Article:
The 50 most influential people in IP 2020
Managing IP reveals its pick of the top people driving intellectual property law, policy and business this year
The list is in five categories, which you can access individually by clicking the links below. A profile of each person featured can be found in these sections, along with links to separate interviews for some. The full list of names is at the end of each section.
20 industry leaders >
9 public officials >
8 judges >
7 IP authorities >
6 notable individuals >
Several courts ruled that standard essential patents could be licensed at the end-product level. Companies opened their IP portfolios to spur COVID-related innovation. Firms dumped racially charged brands. IP judges experimented with virtual hearings and trials – and they worked well.
The events of this year will undoubtedly go on to shape IP law, policy and business for the foreseeable future – and we felt it was important to recognise the people who drove this change, or made a significant contribution to it in some way.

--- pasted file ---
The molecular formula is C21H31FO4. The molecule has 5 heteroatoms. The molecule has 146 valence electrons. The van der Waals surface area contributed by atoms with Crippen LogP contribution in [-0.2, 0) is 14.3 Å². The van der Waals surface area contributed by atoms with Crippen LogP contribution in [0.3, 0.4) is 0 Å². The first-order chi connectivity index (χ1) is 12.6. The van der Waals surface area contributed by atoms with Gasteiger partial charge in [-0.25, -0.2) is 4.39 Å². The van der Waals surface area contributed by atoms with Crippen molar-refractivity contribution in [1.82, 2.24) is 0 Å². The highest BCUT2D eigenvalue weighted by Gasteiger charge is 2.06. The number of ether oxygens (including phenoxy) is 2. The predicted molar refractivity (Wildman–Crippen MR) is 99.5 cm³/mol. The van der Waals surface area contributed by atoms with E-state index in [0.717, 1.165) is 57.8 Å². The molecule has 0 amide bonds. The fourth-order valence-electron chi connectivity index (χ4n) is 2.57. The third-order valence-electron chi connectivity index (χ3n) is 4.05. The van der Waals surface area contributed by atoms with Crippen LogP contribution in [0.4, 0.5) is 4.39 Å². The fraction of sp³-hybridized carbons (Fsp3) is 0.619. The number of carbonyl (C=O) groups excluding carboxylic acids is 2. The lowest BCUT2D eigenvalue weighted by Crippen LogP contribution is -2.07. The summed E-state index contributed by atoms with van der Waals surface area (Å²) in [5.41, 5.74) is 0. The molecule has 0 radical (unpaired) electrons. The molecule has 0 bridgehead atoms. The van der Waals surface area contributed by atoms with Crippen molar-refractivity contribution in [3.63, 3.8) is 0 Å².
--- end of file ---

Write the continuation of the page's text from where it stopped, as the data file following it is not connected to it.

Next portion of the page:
This year’s list of the 50 most influential people in IP features an array of political figures, judges, in-house counsel, IP office leaders and notable figures from all walks of life across Europe, North America and Asia.
Without giving it away, the list includes a judge who wrote the book on virtual trials in a North American country, a public official who nearly derailed Europe’s chances of a harmonised patent system, and two in-house lawyers who were in seventh heaven after a high court copyright win.
It is worth noting that anyone whose main job involves working for a law firm was not eligible for the list; they are rated and ranked in many other places (including IP STARS).
The names were picked by Managing IP’s journalists with some assistance from our readers. The list is not intended as a definitive ranking, but rather the start of a debate, so we have simply organised the top 50 into five categories and then in alphabetical order.
Congratulations to those who featured this year! If you would like to compare this year’s list to 2019’s, click here to see last year’s list.